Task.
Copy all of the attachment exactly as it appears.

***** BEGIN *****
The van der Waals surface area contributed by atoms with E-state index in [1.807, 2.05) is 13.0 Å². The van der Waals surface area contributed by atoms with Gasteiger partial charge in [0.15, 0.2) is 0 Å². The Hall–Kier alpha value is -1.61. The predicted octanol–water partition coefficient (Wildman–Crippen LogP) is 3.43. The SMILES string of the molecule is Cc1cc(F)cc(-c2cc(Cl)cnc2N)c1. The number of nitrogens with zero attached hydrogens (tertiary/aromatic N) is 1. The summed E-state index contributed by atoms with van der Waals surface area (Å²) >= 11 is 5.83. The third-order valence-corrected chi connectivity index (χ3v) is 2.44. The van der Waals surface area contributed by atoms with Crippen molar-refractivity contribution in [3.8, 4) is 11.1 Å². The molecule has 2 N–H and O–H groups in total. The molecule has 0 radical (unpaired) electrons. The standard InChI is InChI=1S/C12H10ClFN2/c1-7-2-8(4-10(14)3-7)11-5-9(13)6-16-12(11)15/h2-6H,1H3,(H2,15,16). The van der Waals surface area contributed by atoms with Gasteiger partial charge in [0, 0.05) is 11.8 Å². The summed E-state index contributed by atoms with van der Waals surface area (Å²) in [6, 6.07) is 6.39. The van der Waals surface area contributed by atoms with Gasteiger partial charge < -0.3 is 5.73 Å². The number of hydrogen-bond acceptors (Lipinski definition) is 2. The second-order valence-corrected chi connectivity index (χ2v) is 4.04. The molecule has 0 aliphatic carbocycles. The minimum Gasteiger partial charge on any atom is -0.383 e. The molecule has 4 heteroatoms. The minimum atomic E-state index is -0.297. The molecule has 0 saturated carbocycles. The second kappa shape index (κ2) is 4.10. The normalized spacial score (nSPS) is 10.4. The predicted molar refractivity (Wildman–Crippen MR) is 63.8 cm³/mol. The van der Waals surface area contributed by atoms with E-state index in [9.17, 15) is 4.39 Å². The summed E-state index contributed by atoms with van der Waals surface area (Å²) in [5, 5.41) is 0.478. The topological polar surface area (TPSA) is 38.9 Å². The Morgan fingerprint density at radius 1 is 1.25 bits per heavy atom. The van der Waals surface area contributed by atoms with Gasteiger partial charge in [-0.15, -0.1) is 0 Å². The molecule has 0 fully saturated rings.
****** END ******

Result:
The van der Waals surface area contributed by atoms with E-state index in [1.807, 2.05) is 13.0 Å². The van der Waals surface area contributed by atoms with Gasteiger partial charge in [0.15, 0.2) is 0 Å². The Hall–Kier alpha value is -1.61. The predicted octanol–water partition coefficient (Wildman–Crippen LogP) is 3.43. The SMILES string of the molecule is Cc1cc(F)cc(-c2cc(Cl)cnc2N)c1. The number of nitrogens with zero attached hydrogens (tertiary/aromatic N) is 1. The summed E-state index contributed by atoms with van der Waals surface area (Å²) >= 11 is 5.83. The third-order valence-corrected chi connectivity index (χ3v) is 2.44. The van der Waals surface area contributed by atoms with Crippen molar-refractivity contribution in [3.8, 4) is 11.1 Å². The molecule has 2 N–H and O–H groups in total. The molecule has 0 radical (unpaired) electrons. The standard InChI is InChI=1S/C12H10ClFN2/c1-7-2-8(4-10(14)3-7)11-5-9(13)6-16-12(11)15/h2-6H,1H3,(H2,15,16). The van der Waals surface area contributed by atoms with Gasteiger partial charge in [0, 0.05) is 11.8 Å². The summed E-state index contributed by atoms with van der Waals surface area (Å²) in [6, 6.07) is 6.39. The van der Waals surface area contributed by atoms with Gasteiger partial charge < -0.3 is 5.73 Å². The number of hydrogen-bond acceptors (Lipinski definition) is 2. The second-order valence-corrected chi connectivity index (χ2v) is 4.04. The molecule has 0 aliphatic carbocycles. The minimum Gasteiger partial charge on any atom is -0.383 e. The molecule has 4 heteroatoms. The minimum atomic E-state index is -0.297. The molecule has 0 saturated carbocycles. The second kappa shape index (κ2) is 4.10. The normalized spacial score (nSPS) is 10.4. The predicted molar refractivity (Wildman–Crippen MR) is 63.8 cm³/mol. The van der Waals surface area contributed by atoms with E-state index in [9.17, 15) is 4.39 Å². The summed E-state index contributed by atoms with van der Waals surface area (Å²) in [5, 5.41) is 0.478. The topological polar surface area (TPSA) is 38.9 Å². The Morgan fingerprint density at radius 1 is 1.25 bits per heavy atom. The van der Waals surface area contributed by atoms with Gasteiger partial charge in [-0.15, -0.1) is 0 Å². The molecule has 0 fully saturated rings.